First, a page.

I write fiction, poetry, essays and other works not readily characterized within genre boundaries, and I translate (mostly Latin American) literature. In all these activities, I am concerned with ethical questions: what kind of experience and relationship does language articulate, what account of the suffering and joy of others does imagination avail, what qualities of expression, thought, and feeling can be translated from one culture and language to another?
Forrest Gander, the Adele Kellenberg Seaver Professor of Literary Arts and Comparative Literature, has degrees in geology and English. The author of more than a dozen books including the novel As a Friend, now translated into half a dozen languages, Gander writes across the genres. His 2011 collection, Core Samples from the World (a National Book Critics Circle finalist), is transnational formally and thematically. Its structures include haibun, a Japanese poem/essay, lyric sequences and a madrigal. At its heart, it is concerned with the way identity is translated by the foreign. The editor of two anthologies of Mexican poetry, Gander is also a well known translator: Watchword by Pura Lopez Colome, Spectacle & Pigsty by Kiwao Nomura, and Firefly Under the Tongue: Poems by Coral Bracho are most recent. In a collection of essays, A Faithful Existence, Gander explores evolution, literary hoaxes, snapping turtles, and border crossings. He is a United States Artists Rockefeller Fellow and recipient of fellowships from the Library of Congress, the Guggenheim, Howard, and Whiting Foundations.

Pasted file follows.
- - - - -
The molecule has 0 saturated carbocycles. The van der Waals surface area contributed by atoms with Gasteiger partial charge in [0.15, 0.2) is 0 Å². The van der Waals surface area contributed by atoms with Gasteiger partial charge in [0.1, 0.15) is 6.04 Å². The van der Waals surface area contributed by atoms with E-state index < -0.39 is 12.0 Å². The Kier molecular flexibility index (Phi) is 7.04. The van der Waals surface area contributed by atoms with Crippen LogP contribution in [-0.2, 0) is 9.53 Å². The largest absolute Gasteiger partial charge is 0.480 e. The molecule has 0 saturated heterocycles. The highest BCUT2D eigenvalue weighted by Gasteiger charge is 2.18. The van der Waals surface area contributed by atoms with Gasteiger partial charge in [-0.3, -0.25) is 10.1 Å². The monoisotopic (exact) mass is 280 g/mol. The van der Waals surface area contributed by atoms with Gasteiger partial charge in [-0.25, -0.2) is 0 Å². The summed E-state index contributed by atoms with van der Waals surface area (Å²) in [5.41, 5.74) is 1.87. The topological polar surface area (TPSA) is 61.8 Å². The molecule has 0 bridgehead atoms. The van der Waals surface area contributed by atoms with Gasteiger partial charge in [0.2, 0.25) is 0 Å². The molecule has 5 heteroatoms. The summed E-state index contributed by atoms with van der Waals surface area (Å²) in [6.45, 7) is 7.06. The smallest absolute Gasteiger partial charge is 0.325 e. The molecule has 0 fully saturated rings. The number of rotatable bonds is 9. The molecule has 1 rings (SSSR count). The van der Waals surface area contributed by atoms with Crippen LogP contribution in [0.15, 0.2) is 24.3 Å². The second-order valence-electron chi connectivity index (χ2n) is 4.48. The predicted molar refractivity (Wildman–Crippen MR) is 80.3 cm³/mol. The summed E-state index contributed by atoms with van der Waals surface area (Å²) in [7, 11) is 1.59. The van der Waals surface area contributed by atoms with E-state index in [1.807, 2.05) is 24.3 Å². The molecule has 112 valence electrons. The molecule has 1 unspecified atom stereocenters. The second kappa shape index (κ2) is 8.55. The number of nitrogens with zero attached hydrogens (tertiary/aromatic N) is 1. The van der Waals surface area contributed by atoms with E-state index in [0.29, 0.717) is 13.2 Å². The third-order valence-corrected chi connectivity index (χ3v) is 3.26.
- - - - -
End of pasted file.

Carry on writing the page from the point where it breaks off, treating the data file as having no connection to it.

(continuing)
FORREST GANDER, B.S. in geology; M.A. in English
On The Web:
Forrest Gander website
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